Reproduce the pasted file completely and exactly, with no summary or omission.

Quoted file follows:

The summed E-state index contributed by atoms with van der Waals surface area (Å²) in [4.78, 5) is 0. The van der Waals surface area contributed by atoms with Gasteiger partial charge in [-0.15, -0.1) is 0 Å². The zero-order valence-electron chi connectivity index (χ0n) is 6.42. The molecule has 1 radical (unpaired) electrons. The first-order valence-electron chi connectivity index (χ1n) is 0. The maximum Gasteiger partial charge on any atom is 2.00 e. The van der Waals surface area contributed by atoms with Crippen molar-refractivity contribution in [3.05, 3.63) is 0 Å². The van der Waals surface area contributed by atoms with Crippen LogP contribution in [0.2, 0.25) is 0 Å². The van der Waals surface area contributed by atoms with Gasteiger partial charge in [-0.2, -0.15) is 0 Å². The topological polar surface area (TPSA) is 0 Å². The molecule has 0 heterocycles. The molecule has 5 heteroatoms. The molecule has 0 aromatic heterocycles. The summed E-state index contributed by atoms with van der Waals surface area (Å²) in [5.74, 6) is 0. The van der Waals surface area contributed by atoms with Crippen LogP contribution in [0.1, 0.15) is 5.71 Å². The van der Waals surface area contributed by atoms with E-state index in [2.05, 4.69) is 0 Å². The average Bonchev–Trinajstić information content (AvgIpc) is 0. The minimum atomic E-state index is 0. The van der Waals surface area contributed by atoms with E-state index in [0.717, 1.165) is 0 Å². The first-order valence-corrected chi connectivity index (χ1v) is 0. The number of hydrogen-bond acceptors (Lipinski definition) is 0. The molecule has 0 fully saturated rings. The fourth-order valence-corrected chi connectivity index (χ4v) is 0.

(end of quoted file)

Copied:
The summed E-state index contributed by atoms with van der Waals surface area (Å²) in [4.78, 5) is 0. The van der Waals surface area contributed by atoms with Gasteiger partial charge in [-0.15, -0.1) is 0 Å². The zero-order valence-electron chi connectivity index (χ0n) is 6.42. The molecule has 1 radical (unpaired) electrons. The first-order valence-electron chi connectivity index (χ1n) is 0. The maximum Gasteiger partial charge on any atom is 2.00 e. The van der Waals surface area contributed by atoms with Crippen molar-refractivity contribution in [3.05, 3.63) is 0 Å². The van der Waals surface area contributed by atoms with Crippen LogP contribution in [0.2, 0.25) is 0 Å². The van der Waals surface area contributed by atoms with Gasteiger partial charge in [-0.2, -0.15) is 0 Å². The topological polar surface area (TPSA) is 0 Å². The molecule has 0 heterocycles. The molecule has 5 heteroatoms. The molecule has 0 aromatic heterocycles. The summed E-state index contributed by atoms with van der Waals surface area (Å²) in [5.74, 6) is 0. The van der Waals surface area contributed by atoms with Crippen LogP contribution in [0.1, 0.15) is 5.71 Å². The van der Waals surface area contributed by atoms with E-state index in [2.05, 4.69) is 0 Å². The average Bonchev–Trinajstić information content (AvgIpc) is 0. The minimum atomic E-state index is 0. The van der Waals surface area contributed by atoms with E-state index in [0.717, 1.165) is 0 Å². The first-order valence-corrected chi connectivity index (χ1v) is 0. The number of hydrogen-bond acceptors (Lipinski definition) is 0. The molecule has 0 fully saturated rings. The fourth-order valence-corrected chi connectivity index (χ4v) is 0.